STRUCTURAL STUDIES OF PLATELET GPIIB/IIIA ACTIVATION
Principal Investigator: JOEL BENNETT
Abstract: Platelets provide for primary hemostasis by aggregating at sites of vascular injury. Moreover, platelet aggregation on abnormal vessels is responsible for the thrombosis characteristic of arterial vascular disease. Fibrinogen and von Willebrand factor binding to glycoprotein IIb- IIIa (GPIIb-IIIa) complexes on agonist-stimulated platelets is a prerequisite for platelet aggregation. However, the nature of the intracellular processes that activate GPIIb-IIIa to expose its ligand binding sites is not known, but they likely do so by interacting with one or both of its cytoplasmic domains. We have developed an in vitro expression system using Epstein-Barr virus transformed human B lymphocytes in which recombinant GPIIb-IIIa can be induced to interact specifically with fibrinogen by stimulating the lymphocytes with phorbol esters. Consequently, this expression system permits the use of molecular techniques to study the process of GPIIb-IIIa activation. In Specific Aim 1 of this project, we will use in vitro mutagenesis to examine the structural features of the cytoplasmic and transmembrane domains of GPIIb and GPIIIa that contribute to GPIIb-IIIa activation. We will also explore the similarities and differences in the signaling pathways required to activate endogenous lymphocyte beta2 integrins and recombinant GPIIb-IIIa to provide clues as to the nature of the intracellular signaling pathways that might be operative in platelets. In Specific Aim 2, we will use in vitro mutagenesis to identify the domains of the extracellular portion of GPIIb-IIIa that are involved in ligand binding and in the conformational change that accompanies GPIIb-IIIa activation. These studies will make use of the observation that BiP, a molecular chaperone that resides in the endoplasmic reticulum (ER), interacts with a limited number of sites on nascent GPIIb and GPIIIa. Because BiP binding bites are predominantly hydrophobic, they will either be folded into the interior of mature GPIIb and GPIIIa or reside at the interface between subunits. The latter are of particular interest because they may be involved in the allosteric change that accompanies GPIIb-IIIa activation. In Specific Aim 3, we will examine the role of GPIIb cleavage in GPIIb-IIIa function. GPIIb is synthesized as a single chain precursor that undergoes cleavage into disulfide-linked heavy and light chains in a post-ER compartment. The functional consequences of this post-translational modification of GPIIb are not known. We will characterize the enzyme in megakaryocytes responsible for GPIIb cleavage and examine the consequences of this cleavage on GPIIb-IIIa activation using our lymphocyte model. The information gained from these studies will add to our understanding of normal hemostasis and will aid in the design of rational therapy for arterial vascular disease. Moreover, this information will provide a paradigm for a general understanding of the relationship of integrin structure and function.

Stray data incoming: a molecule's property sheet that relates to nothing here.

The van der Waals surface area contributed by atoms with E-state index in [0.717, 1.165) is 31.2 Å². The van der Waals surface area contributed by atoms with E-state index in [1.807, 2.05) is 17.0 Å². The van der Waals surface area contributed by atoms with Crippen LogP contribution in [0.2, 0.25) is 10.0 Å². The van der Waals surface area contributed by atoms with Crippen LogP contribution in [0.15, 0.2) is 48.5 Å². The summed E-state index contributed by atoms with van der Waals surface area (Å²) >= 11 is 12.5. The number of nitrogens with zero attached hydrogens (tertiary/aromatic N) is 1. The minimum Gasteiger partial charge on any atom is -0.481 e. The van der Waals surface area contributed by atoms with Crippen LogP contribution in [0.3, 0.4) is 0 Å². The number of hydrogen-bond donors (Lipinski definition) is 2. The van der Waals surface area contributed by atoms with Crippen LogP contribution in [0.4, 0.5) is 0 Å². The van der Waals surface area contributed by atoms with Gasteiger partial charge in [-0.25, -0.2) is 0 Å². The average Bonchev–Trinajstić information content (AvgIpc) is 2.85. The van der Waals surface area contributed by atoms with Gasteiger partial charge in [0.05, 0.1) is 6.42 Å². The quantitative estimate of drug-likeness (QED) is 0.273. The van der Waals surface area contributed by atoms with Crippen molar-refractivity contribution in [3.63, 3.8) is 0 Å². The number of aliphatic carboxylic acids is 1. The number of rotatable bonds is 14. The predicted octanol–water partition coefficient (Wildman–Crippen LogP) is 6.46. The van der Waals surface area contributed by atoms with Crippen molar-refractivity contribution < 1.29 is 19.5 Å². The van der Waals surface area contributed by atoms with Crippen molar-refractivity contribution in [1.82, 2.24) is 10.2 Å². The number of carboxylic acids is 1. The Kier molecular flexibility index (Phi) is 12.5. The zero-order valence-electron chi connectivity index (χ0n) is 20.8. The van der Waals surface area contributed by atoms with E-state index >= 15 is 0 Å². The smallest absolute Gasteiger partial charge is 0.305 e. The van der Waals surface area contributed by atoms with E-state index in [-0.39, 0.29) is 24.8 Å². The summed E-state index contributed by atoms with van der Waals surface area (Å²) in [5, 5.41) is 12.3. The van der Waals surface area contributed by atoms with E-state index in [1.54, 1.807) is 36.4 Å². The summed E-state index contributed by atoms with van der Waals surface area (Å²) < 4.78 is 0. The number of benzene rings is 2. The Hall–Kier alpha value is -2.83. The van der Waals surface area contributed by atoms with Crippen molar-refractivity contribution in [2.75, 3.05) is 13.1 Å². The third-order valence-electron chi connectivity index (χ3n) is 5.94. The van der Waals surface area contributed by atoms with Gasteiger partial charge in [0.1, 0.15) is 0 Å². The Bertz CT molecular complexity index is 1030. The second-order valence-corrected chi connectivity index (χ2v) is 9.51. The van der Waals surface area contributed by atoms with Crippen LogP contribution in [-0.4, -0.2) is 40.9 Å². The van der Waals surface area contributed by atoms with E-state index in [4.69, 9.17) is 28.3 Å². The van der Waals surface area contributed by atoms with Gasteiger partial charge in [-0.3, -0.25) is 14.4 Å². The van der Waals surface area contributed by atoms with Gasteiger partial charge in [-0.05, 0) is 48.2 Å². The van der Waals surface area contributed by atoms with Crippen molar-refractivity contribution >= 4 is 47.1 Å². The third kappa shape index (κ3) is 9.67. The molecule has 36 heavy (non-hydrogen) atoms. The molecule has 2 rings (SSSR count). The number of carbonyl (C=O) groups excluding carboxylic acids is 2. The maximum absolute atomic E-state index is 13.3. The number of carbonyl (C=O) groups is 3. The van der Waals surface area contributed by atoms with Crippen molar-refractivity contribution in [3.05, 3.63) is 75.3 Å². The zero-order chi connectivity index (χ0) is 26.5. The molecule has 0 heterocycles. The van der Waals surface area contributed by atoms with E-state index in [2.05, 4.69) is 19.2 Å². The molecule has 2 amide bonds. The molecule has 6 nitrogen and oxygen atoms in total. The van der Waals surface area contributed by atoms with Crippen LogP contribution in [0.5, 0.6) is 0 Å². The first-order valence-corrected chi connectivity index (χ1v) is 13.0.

Funding Period: 1995-05-01 - 2000-03-31
more information: NIH RePORT